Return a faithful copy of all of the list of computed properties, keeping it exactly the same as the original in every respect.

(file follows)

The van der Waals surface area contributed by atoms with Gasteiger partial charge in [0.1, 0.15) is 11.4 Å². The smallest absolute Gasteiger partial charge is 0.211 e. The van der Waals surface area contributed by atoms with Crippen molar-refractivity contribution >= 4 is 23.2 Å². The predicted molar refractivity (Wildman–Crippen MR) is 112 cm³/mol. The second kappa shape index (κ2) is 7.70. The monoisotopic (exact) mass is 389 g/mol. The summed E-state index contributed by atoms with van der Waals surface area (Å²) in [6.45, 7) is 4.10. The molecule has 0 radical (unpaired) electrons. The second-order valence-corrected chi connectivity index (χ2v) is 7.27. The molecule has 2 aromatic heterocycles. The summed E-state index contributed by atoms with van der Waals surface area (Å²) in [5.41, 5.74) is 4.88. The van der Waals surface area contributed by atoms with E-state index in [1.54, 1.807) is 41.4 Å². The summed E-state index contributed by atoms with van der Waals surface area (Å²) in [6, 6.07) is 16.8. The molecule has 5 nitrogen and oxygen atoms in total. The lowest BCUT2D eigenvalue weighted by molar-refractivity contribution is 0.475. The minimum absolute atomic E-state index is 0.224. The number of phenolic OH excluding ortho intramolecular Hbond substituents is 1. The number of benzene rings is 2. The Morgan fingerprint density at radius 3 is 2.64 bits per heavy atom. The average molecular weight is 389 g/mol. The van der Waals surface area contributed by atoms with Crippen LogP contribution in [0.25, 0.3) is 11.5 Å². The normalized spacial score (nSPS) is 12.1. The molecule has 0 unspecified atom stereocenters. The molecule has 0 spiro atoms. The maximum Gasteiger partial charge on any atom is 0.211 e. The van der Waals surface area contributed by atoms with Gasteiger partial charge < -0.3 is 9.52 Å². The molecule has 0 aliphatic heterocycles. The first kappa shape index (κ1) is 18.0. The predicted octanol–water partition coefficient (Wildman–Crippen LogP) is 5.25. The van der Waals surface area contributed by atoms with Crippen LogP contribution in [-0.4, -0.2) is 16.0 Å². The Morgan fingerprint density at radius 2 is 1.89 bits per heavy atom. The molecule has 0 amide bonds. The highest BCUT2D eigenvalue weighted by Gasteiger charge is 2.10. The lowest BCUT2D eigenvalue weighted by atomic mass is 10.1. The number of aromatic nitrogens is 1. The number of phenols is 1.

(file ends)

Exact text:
The van der Waals surface area contributed by atoms with Gasteiger partial charge in [0.1, 0.15) is 11.4 Å². The smallest absolute Gasteiger partial charge is 0.211 e. The van der Waals surface area contributed by atoms with Crippen molar-refractivity contribution >= 4 is 23.2 Å². The predicted molar refractivity (Wildman–Crippen MR) is 112 cm³/mol. The second kappa shape index (κ2) is 7.70. The monoisotopic (exact) mass is 389 g/mol. The summed E-state index contributed by atoms with van der Waals surface area (Å²) in [6.45, 7) is 4.10. The molecule has 0 radical (unpaired) electrons. The second-order valence-corrected chi connectivity index (χ2v) is 7.27. The molecule has 2 aromatic heterocycles. The summed E-state index contributed by atoms with van der Waals surface area (Å²) in [5.41, 5.74) is 4.88. The van der Waals surface area contributed by atoms with E-state index in [1.54, 1.807) is 41.4 Å². The summed E-state index contributed by atoms with van der Waals surface area (Å²) in [6, 6.07) is 16.8. The molecule has 5 nitrogen and oxygen atoms in total. The lowest BCUT2D eigenvalue weighted by molar-refractivity contribution is 0.475. The minimum absolute atomic E-state index is 0.224. The number of phenolic OH excluding ortho intramolecular Hbond substituents is 1. The number of benzene rings is 2. The Morgan fingerprint density at radius 3 is 2.64 bits per heavy atom. The average molecular weight is 389 g/mol. The van der Waals surface area contributed by atoms with Crippen LogP contribution in [0.25, 0.3) is 11.5 Å². The normalized spacial score (nSPS) is 12.1. The molecule has 0 unspecified atom stereocenters. The molecule has 0 spiro atoms. The maximum Gasteiger partial charge on any atom is 0.211 e. The van der Waals surface area contributed by atoms with Gasteiger partial charge < -0.3 is 9.52 Å². The molecule has 0 aliphatic heterocycles. The first kappa shape index (κ1) is 18.0. The predicted octanol–water partition coefficient (Wildman–Crippen LogP) is 5.25. The van der Waals surface area contributed by atoms with Crippen LogP contribution in [-0.4, -0.2) is 16.0 Å². The Morgan fingerprint density at radius 2 is 1.89 bits per heavy atom. The molecule has 0 amide bonds. The highest BCUT2D eigenvalue weighted by Gasteiger charge is 2.10. The lowest BCUT2D eigenvalue weighted by atomic mass is 10.1. The number of aromatic nitrogens is 1. The number of phenols is 1.